The Best Fishing Days: When it’s Cold?
Cooling water temperatures can make fall fishing
great but also a bit tricky as fish transition to different locations and feeding moods. But cold water is inevitable. Winter is on the way, if not already here in some places. Once the water temperature drops into the 50’s or lower, fish species react in different ways but sort of settle into their winter bite which can be surprisingly hot.
For example, right now Pennsylvania’s famed “steelhead
alley” streams are shoulder- to-shoulder in many places. We won’t make another 2-hour trek up there until a serious cold snap reduces the heavy fishing pressure. The bite resulting from the fewer wading anglers that fish see along the banks will more than make up for the slight drop in a steelhead’s metabolism.
For some species, the techniques change in cold water. Largemouth bass anglers may switch to more finesse lures such as a 3/16 ounce shaky head jig bounced slowly along the bottom. The jerkbait
, with a long pause between twitches, also gets more “playing time” in cold water because the bass may be suspended mid water column.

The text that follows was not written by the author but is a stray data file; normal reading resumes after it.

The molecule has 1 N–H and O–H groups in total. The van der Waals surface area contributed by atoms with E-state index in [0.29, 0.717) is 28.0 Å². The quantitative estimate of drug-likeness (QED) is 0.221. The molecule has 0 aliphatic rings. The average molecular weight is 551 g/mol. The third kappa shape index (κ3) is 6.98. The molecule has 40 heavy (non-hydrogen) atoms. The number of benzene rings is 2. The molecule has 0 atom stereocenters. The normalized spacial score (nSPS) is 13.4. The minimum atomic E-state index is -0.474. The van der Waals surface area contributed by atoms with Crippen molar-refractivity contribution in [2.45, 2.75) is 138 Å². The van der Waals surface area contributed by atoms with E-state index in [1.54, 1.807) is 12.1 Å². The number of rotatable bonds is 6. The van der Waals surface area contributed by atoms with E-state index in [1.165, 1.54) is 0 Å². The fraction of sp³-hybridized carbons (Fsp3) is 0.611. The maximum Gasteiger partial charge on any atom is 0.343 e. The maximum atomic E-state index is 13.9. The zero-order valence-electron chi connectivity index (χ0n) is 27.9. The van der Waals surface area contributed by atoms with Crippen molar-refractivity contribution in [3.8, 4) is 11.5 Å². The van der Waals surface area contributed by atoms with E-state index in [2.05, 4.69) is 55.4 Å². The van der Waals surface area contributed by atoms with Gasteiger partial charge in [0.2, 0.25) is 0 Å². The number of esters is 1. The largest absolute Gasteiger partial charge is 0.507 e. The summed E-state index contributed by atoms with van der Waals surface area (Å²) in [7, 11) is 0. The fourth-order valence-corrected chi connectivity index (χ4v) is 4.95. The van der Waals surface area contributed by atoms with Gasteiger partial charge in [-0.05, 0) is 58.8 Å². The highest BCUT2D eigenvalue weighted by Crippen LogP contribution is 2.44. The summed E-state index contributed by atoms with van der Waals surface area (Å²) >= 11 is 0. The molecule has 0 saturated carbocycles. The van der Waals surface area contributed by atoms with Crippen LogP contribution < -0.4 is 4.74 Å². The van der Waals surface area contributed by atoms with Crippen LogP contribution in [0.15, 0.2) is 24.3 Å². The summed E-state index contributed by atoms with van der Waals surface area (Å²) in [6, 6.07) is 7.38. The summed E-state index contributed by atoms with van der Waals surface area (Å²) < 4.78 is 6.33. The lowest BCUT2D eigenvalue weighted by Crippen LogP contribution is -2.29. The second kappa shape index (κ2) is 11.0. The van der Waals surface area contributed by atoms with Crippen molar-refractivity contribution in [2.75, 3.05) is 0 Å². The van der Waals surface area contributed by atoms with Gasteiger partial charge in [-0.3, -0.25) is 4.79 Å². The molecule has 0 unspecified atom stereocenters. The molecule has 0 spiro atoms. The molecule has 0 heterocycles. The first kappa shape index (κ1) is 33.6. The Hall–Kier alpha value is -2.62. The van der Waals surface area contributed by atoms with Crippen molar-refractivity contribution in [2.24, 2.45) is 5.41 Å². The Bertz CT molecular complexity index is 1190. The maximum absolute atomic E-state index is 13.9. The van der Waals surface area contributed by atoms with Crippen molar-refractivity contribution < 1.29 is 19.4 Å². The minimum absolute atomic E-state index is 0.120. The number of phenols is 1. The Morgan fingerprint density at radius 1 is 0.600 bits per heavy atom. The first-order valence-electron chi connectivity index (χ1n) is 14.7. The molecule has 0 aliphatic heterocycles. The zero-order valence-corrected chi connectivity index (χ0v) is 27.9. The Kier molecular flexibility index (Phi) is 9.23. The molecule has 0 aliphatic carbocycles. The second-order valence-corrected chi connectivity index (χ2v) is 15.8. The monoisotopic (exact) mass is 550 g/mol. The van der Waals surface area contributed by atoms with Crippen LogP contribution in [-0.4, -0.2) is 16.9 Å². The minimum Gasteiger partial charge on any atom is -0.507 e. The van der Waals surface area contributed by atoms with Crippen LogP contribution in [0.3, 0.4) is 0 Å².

But for other species, the same techniques continue to produce in cold water if you just slow it down a little bit. Walleye
, sauger, and the hybrid “saugeye,” still can’t resist a jig tipped with a minnow that taps rocks across the bottom. And before any calm water begins to ice over, pike will still slam slowly retrieved spinnerbaits and spoons.
I’m not a fan of the cold. In fact, one might say I’m down right grumpy when I’m out scraping the truck windshield. But the consistency of the cold water bite and the resulting frequent good fishing days usually put a smile on my shivering, chapped face. Which reminds me, be sure to wear your life jacket to help protect from dangers of hypothermia.
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Andy is an outdoor writer (http://www.justkeepreeling.com/) and stressed-out Dad has contributed over 380 blogs to takemefishing.org since 2011. Born in Florida, but raised on banks of Oklahoma farm ponds, he now chases pike, smallmouth bass, and steelhead in Pennsylvania. After earning a B.S. in Zoology from OSU, he worked in fish hatcheries and as a fisheries research technician at OSU, Iowa State, and Michigan State.